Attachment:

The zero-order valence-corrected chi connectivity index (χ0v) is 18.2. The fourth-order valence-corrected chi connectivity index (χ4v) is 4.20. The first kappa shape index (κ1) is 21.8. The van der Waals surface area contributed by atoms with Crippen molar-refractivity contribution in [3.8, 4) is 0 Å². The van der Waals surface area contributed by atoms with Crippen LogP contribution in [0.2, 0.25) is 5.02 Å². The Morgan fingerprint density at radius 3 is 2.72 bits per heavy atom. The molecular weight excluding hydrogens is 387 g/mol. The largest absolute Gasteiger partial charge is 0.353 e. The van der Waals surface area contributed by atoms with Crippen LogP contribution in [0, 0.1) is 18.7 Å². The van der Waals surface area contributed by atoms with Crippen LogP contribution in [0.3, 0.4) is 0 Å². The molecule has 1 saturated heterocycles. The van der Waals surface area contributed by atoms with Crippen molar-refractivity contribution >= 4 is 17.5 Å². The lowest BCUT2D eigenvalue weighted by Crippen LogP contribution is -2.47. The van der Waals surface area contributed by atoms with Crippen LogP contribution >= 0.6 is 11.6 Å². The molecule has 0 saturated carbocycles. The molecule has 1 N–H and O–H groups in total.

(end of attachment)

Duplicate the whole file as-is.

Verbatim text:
The zero-order valence-corrected chi connectivity index (χ0v) is 18.2. The fourth-order valence-corrected chi connectivity index (χ4v) is 4.20. The first kappa shape index (κ1) is 21.8. The van der Waals surface area contributed by atoms with Crippen molar-refractivity contribution in [3.8, 4) is 0 Å². The van der Waals surface area contributed by atoms with Crippen LogP contribution in [0.2, 0.25) is 5.02 Å². The Morgan fingerprint density at radius 3 is 2.72 bits per heavy atom. The molecular weight excluding hydrogens is 387 g/mol. The largest absolute Gasteiger partial charge is 0.353 e. The van der Waals surface area contributed by atoms with Crippen LogP contribution in [0, 0.1) is 18.7 Å². The van der Waals surface area contributed by atoms with Crippen LogP contribution in [0.3, 0.4) is 0 Å². The molecule has 1 saturated heterocycles. The van der Waals surface area contributed by atoms with Crippen molar-refractivity contribution >= 4 is 17.5 Å². The lowest BCUT2D eigenvalue weighted by Crippen LogP contribution is -2.47. The van der Waals surface area contributed by atoms with Crippen LogP contribution >= 0.6 is 11.6 Å². The molecule has 0 saturated carbocycles. The molecule has 1 N–H and O–H groups in total.